And now for my first guest … I was rudely awakened when Prince Edward and Sophie thingy walked out. The Prince is in rude health considering recent events – Sophie still looks spookily like Diana and Jill Dando combined. It’s a good, tight, well written speech will lauds us all for showing up. God bless you Mr. Windsor. His co-presenters are introduced. Steve Cramb, Roger Black, Tanni Grey Thompson … and Ted Robbins. It’s that man again. I ponder how the really famous sports people inevitably hover towards television and how the post-Des BBC is happy to have them. Their presenting interviewing practice will come in useful tonight.

This isn’t a linear event. Elements are repeated, almost like themes in music. I can offer only a flavour

A running theme is to try and introduce a feeling of the teem within the crowd. We are asked on several occasions to introduce ourselves to the people sitting either side. After the fifth time of asking we are becoming old friends. I’ve already had team working rammed down my throat at work – so much so that I live for the time out of work when I can be an individual. But it seems important here – although at this stage it’s difficult to envisage how it will be during the games as we haven’t really met who we’ll be working with.

Throughout the show, during scene changes, the sportspeople (and Ted Robbins) interview volunteers throughout the arena. A running theme emerges. No one really seems to know what they’ll be doing beyond their job title. I’ll be working in Media Services at this very arena. I have no idea what that means. I assume I’ll be sending some faxes. Or something. Some of the interviews work, others seem quite stilted. Nervousness again. What my drama teacher used to call the ‘dickhead factor’ – do I want to make an arse of myself in front of all these people?

Video messages also weave through the proceedings. I grit my teeth through Alex Fergurson and wonder why only professional Mancunians have been tapped. Sue Pollard? But then everyone gave their time, and interestingly they take time out to thank particular volunteers. The longest is reserved for Mr. Tony Blair – although if he’d seen the reaction in the hall he might have wondered if it is worth standing again next time.

’The Atkinsons’ is a short play split in two as a faux-Royle Family reveal they’ve become volunteers at the games and what happens on their first day. These are essentially info-dumps but are nicely played, especially by the two youngsters. Nothing to worry Updike, but who else can say they’ve essayed their craft in such a large arena?

Music for the night is supplied by ‘Africa Africa’ one of the guests to the themed music festival which is running concurrently with the games. And inevitably, Heather Small singing that piece iconised during the Sydney Olympics and now part of that car ad. Personally I always preferred ‘Search for the Hero’ but the audience is wrapped.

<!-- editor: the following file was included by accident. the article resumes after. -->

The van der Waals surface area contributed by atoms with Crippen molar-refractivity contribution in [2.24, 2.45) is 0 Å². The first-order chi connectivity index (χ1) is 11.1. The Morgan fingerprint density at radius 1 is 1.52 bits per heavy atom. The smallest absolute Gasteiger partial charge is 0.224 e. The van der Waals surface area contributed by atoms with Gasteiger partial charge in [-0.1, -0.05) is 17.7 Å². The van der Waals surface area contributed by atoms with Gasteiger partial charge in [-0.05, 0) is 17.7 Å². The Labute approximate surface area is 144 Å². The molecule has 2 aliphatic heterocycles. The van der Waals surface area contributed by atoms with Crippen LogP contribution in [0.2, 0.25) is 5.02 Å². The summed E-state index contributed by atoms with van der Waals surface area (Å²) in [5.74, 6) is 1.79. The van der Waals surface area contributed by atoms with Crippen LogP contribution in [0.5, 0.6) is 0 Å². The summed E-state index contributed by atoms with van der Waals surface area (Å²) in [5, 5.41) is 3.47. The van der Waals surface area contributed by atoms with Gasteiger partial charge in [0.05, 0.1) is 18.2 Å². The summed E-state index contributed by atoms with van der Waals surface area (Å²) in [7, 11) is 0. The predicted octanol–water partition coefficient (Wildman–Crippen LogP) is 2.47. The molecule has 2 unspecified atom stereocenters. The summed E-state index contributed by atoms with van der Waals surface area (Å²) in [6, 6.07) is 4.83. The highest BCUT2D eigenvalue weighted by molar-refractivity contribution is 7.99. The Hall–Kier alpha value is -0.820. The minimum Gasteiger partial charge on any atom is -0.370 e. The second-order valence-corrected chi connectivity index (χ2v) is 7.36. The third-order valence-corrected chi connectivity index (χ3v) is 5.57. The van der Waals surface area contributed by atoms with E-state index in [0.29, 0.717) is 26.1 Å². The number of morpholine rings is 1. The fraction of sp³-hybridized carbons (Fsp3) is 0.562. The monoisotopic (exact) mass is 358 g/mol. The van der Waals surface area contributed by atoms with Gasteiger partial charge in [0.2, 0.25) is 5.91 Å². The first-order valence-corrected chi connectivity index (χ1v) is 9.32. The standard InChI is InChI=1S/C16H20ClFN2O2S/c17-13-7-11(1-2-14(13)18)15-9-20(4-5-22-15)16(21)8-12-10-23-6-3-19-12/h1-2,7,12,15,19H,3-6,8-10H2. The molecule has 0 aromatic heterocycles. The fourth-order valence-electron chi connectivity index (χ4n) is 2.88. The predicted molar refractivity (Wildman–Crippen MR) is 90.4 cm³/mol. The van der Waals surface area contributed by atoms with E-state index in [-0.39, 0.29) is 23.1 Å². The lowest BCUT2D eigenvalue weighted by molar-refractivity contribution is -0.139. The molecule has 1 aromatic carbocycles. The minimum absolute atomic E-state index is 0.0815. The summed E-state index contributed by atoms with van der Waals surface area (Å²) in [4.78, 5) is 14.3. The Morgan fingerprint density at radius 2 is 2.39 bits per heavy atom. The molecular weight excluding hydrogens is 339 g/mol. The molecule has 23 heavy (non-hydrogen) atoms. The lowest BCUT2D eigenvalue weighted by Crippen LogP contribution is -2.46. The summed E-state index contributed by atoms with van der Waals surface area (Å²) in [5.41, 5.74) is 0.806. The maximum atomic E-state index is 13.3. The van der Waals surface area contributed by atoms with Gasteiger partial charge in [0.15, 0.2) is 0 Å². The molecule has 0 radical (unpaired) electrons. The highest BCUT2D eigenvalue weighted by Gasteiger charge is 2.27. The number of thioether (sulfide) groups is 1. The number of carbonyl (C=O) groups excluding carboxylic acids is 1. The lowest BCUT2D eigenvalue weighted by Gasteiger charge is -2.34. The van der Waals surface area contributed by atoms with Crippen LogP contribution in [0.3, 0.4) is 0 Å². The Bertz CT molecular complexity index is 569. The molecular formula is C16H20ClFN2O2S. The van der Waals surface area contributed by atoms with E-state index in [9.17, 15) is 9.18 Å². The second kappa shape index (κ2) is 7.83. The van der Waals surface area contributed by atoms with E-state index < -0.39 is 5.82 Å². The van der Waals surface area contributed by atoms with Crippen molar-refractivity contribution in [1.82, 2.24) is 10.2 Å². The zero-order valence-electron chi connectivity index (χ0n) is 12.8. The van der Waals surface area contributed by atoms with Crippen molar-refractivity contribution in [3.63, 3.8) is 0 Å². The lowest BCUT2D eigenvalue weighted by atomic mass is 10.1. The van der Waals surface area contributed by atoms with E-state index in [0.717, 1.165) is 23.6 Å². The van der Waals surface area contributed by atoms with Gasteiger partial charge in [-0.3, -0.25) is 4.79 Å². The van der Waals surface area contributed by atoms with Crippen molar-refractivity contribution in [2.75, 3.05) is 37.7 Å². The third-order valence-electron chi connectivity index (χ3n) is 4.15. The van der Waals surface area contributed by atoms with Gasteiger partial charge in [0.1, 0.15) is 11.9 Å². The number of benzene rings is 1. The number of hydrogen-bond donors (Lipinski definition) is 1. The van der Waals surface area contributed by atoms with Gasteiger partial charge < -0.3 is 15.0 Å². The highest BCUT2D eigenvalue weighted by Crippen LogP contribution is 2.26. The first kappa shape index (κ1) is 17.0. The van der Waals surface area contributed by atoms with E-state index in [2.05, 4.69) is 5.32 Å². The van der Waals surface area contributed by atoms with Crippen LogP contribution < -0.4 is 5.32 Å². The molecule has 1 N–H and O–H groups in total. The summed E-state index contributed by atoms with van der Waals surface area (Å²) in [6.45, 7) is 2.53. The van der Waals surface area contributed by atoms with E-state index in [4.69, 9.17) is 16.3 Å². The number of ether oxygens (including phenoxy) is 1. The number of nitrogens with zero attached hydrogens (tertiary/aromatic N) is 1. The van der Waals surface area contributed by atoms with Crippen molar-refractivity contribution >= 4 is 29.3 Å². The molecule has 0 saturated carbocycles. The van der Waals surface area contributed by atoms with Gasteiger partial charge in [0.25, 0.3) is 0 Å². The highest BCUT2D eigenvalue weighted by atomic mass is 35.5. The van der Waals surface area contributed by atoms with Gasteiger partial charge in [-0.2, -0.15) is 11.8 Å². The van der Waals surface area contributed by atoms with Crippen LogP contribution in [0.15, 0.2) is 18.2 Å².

Special mention, then for the star of the evening, Roger Black. I said earlier that his TV work was good practice. I was possibly understating his public speaking ability – he’d been asked to talk about team work and chose to remind us of the win by the 4x400m team in the 1991 World Championship. He is self deprecating and funny, especially when talking about the sources of his team mates and although I’m sure he probably gives this same piece to businesses, it sounds completely natural. Then the race appears on the large screen. We all know the outcome otherwise we wouldn’t be seeing it, and yet Black has built up to it so well that audience finds itself shout ‘Go Chris’ as Akabussi crosses the line before the American. The hall fills with cheers and applause. That’s public speaking power.

So despite my cynicism, the evening worked. I think you’d find it hard to find someone in that hall who isn’t all fired up for The Games, this no pay gig being the best decision they ever made.

I exit the back entrance of the arena which leads directly onto the platform at Victoria Station. The platform is filled with people and their telltale carrier bags. I ask one girl if she’s enjoyed the evening. She has. I ask what she’s doing – she’ll be dancing in the opening and closing ceremonies. I can believe it.

I share the train ride home with someone I originally met on the pre-volunteer programme. She seems to be doing it because she wants the experience but more than that because she likes meeting new people.

I can’t help but agree with her.